Because of their availability in discrete sizes and the relative ease with which they can be derivatized and characterized, polymeric nanoparticles have become important model surfaces in bioanalytical work. One finds that increased reaction rates and reduced steric hindrance are the results when proteins or other reactive macromolecules are attached to ever smaller particulate carriers in the sub-micron size range. The introduction of new chemical features to a surface can be followed and optimized through work with polymeric surfactants that adsorb in a stable manner to hydrophobic surfaces, such as those associated with the latex particles. By introducing reactive structures into the endgroups of such polymeric surfactants, and then mixing derivatized with underivatized product prior to adsorption, one can let the process yield surfaces with pre-determined levels of functionalization. By mixing surfactants with different types of reactive structures it is possible to engineer surfaces with distinctly optimal performance in specific situations. One such situation is the attachment of the particle to some other substrate, e.g. a flat surface for optical read-out. Such attachments have been performed and the bound particles have proven to resist shear-induced removal even at high rates of laminar flow. Through this strategy, particles attached in large arrays may be relied upon to facilitate the complex analyses mandated by the rapidly growing field of proteomics.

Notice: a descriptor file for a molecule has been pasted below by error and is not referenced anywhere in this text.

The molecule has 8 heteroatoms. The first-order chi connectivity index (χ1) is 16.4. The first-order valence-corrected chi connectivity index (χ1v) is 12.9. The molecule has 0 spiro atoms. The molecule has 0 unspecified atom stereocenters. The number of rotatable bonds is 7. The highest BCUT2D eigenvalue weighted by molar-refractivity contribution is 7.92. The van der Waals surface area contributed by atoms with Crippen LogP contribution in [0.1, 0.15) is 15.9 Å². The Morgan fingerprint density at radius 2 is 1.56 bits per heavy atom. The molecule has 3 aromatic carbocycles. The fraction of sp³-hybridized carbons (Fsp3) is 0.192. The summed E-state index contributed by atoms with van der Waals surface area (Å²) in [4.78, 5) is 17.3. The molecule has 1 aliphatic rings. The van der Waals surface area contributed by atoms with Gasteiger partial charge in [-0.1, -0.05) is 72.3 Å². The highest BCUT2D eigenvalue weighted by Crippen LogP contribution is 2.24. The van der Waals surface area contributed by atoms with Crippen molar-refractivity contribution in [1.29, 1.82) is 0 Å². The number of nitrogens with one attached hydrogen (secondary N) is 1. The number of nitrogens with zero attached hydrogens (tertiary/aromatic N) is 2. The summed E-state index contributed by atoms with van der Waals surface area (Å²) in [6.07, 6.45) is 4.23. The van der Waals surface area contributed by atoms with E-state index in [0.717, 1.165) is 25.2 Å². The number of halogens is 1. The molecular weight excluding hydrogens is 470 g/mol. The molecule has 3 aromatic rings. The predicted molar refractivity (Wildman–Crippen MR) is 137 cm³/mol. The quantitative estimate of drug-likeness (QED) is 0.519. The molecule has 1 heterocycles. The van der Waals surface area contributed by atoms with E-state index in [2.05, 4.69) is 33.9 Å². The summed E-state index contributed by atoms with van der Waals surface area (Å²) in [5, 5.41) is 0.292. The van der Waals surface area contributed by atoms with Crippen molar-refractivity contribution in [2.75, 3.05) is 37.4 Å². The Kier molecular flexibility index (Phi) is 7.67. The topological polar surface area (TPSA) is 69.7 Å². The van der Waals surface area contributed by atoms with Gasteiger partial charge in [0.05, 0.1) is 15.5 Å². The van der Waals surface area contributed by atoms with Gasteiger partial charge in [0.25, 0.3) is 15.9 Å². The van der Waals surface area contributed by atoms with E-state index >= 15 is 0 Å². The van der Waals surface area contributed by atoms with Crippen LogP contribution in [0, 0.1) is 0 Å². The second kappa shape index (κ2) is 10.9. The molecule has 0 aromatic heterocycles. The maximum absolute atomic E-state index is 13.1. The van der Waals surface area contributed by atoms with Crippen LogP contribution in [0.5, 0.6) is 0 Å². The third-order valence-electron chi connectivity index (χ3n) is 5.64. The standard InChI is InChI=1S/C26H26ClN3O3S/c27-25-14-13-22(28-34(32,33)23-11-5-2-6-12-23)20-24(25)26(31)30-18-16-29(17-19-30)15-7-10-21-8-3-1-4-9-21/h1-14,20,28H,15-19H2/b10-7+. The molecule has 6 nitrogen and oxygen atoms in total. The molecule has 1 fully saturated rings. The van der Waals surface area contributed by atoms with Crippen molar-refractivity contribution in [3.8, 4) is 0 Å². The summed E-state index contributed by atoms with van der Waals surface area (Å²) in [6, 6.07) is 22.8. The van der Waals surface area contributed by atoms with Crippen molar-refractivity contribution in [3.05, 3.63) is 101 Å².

Keywords: steric stabilization, poly(ethyleneglycol) (peo), sedimentation field-flow fractionation (sedfff), photon correlation spectroscopy, total internal reflectance (tir) microscopy, surfactant, pluronic f shield, antibodies, bioreactors, protein attachment
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